Posts Tagged ‘Wolfram Alpha’

By Mike Hubbartt, © Copyright 2011, All Rights Reserved.

This afternoon I read an email in my St. Thomas account about the new Wolfram mobile apps for the iPhone/iTouch/iPad and Android, so I went to their site to see what they had to offer. There are three new Wolfram Course Assistance Apps for students ( Algebra, Calculus, and Music Theory) but more are planned for a lot of other courses. I checked out the Music Theory app and it was $1.99 at iTunes.

Then I noticed the Developer Products menu at the top and checked it out. You can download API documentation, download a widget for your website or blog, or build your own widget. I’m a developer, so I decided to build a widget.

Before getting started I decided to watch the demo video from Wolfram and it is very clear. So clear I wondered if it really was as easy as it was portrayed in the video. The demo example retrieved the distance between two cities. After retrieving the information, the speaker showed it is simple to replace the names of the initial cities with variables, and it is easy to add custom labels for the variables. He then showed how easy it is to change the color of the widget, to set the widget titlebar, and a description for users.

Being an amateur astronomer, the choice of topic for my widget was simple. Yes, astronomy. I tried some code I wrote that runs in a Mathematica workbook (it retrieves images of the 8 planets in our solar system) but it didn’t work. I then just tried ‘planets’ and it worked exactly as I hoped.

All you have to do is decide what type of data you want to retrieve and then enter that into the Wolfram|Alpha site. If the site understands the query, it returns the requested data. After seeing my query retrieved information on all of the planets (including images), I created the widget but changed planets to a variable so users can specify a planet of their choice. I entered Jupiter and tested it, and it worked – a lot of good data, Jupiter’s current location in the solar system, and a picture of the largest planet in the solar system. So simple.

I saved my widget with the name Planets in Our Solar System, and you can check it out in the Astronomy section of the Wolfram website at

You have to check this out  – go to Wolfram’s site and look at all of the available widgets. Watch the demo video, then create your own widget for yourself or for others. The only thing I’d mention is that I was unable to embed my widget on this site – I don’t host my own copy of WordPress and had not found a way to be able to add it with my current configuration. I am amazed how little effort it takes to create a widget and hope our readers will explore this aspect of Wolfram|Alpha.

Easy, fun, useful, and free. How can you beat that?

By Mike Hubbartt, © Copyright 2010, All Rights Reserved.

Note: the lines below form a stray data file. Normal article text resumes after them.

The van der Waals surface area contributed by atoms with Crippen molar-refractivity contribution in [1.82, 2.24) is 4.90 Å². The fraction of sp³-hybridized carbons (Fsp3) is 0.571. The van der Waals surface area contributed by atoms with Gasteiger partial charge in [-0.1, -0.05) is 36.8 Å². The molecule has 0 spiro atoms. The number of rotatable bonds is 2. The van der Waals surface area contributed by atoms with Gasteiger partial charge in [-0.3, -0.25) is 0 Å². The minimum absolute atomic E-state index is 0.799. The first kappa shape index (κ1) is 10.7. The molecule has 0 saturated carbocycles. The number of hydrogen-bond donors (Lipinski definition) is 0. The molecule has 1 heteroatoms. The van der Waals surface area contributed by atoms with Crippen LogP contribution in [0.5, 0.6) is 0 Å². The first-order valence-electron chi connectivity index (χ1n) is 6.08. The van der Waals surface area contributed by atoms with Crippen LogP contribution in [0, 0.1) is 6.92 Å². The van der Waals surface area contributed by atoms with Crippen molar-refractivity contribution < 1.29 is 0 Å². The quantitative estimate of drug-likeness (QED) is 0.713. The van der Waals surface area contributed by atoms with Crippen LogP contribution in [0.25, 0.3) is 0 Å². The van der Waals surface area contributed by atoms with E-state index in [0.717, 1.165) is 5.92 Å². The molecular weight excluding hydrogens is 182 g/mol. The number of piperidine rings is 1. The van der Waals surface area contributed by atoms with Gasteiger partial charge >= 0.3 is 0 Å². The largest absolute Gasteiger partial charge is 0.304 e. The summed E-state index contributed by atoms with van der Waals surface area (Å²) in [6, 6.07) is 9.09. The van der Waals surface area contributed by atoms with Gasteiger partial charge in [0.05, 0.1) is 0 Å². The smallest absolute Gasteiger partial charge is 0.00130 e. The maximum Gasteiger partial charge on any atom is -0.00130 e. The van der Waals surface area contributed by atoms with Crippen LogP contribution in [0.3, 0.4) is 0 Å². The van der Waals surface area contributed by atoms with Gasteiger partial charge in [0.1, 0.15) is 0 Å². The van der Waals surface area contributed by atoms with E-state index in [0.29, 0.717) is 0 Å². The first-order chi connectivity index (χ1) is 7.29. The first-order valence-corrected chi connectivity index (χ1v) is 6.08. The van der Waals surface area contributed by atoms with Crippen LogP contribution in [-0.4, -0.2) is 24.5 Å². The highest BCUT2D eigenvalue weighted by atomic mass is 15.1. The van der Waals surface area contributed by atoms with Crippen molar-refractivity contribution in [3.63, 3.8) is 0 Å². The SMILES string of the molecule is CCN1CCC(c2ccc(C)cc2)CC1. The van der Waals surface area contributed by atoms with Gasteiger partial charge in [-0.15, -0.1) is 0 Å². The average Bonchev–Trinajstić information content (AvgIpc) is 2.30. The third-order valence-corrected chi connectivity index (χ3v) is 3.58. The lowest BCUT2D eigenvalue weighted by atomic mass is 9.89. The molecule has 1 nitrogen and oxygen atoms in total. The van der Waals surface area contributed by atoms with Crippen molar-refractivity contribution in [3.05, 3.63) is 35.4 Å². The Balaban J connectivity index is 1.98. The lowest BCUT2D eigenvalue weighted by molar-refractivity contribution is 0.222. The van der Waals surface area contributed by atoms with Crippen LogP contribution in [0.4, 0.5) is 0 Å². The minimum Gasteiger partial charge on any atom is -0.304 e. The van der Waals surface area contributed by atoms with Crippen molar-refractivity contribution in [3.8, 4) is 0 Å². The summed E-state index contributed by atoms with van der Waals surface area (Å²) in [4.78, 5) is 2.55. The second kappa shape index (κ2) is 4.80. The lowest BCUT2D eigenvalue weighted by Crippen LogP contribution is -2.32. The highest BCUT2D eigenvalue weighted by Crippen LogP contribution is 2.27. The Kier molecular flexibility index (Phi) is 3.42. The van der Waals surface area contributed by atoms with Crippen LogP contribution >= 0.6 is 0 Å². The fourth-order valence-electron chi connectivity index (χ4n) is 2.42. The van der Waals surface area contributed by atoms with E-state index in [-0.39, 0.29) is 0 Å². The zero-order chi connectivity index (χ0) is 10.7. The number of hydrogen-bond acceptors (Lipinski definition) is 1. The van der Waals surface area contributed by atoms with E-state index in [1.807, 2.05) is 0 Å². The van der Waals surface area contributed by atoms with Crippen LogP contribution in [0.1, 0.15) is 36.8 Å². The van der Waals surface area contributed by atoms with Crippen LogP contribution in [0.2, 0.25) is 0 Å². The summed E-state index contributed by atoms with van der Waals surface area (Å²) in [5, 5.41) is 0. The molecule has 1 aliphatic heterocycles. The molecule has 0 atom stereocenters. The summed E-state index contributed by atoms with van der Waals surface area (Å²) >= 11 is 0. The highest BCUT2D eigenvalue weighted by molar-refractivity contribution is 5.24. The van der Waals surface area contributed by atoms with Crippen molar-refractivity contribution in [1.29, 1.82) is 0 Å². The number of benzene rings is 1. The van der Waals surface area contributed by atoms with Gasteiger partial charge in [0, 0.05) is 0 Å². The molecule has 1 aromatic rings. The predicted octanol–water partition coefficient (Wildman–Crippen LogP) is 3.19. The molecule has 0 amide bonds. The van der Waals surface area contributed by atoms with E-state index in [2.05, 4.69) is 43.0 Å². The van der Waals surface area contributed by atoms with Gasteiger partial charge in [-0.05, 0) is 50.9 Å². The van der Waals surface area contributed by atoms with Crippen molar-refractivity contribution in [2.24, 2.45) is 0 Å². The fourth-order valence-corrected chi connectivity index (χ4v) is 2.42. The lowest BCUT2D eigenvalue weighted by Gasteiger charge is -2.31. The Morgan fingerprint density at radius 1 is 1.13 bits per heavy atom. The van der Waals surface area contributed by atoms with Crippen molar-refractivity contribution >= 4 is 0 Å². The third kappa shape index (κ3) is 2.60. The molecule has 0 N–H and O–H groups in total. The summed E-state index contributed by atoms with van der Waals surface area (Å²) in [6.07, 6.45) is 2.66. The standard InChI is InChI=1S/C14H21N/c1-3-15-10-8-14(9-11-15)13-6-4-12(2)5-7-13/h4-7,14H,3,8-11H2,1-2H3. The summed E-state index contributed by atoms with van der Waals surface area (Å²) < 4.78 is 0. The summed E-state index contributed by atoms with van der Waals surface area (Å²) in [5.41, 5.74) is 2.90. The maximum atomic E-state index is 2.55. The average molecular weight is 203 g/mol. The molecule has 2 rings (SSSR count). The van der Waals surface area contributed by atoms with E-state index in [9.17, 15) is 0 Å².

I’ve been an amateur astronomer many years, and my schools taught that our solar system has 9 planets. Back in 2005, CalTech Professor Mike Brown discovered Eris, a Pluto-sized planet 9 billion miles from the sun (twice as far away as Pluto) and about the same size as Pluto. This discovery raised the issue of the definition to accurately describe planets. The International Astronomical Union (IAU) met in 2006 and decided the criteria that determines if a body is a planet (original text available from the IAU website) is:

A celestial body that (a) is in orbit around the Sun, (b) has sufficient mass for its self-gravity to overcome rigid body forces so that it assumes a hydrostatic equilibrium (nearly round) shape, and (c) has cleared the neighbourhood around its orbit.

In the words of the IAU, Pluto and Eris fail to qualify as planets and so they are now classified as dwarf planets. I went to the Wolfram Alpha website and did a search on dwarf planets and received a list of 5 that includes Pluto:

There is a lot more information about the dwarf planets than is shown in this screen capture. Stop by the Wolfram site and check it out here. You might also notice that 1 Ceres, formerly viewed an asteroid in the asteroid belt, is now listed as a dwarf planet. I can handle promotions better than demotions.

Why rehash old news? Because there was a new article by Mike Wall that was published yesterday at Yahoo News (see it here) that asks if the decision to classify Pluto as a dwarf planet is correct based on information we have today. A nice piece (also by Mike Wall) provides new information on Eris’s size and it is available at’s website.

Personally, I think we should reclassify Eris and Pluto as planets. Maybe there are more Pluto-sized bodies further out in the Kuiper Belt. So what? If we can reclassify an asteroid in the asteroid belt, why can’t we add more planets when they are discovered?

What do you think? Should Pluto be returned to the list of planets in our solar system? Chime in if you have an opinion.

Here is a picture of Pluto as it would appear if you were on Charon, a nearby moon: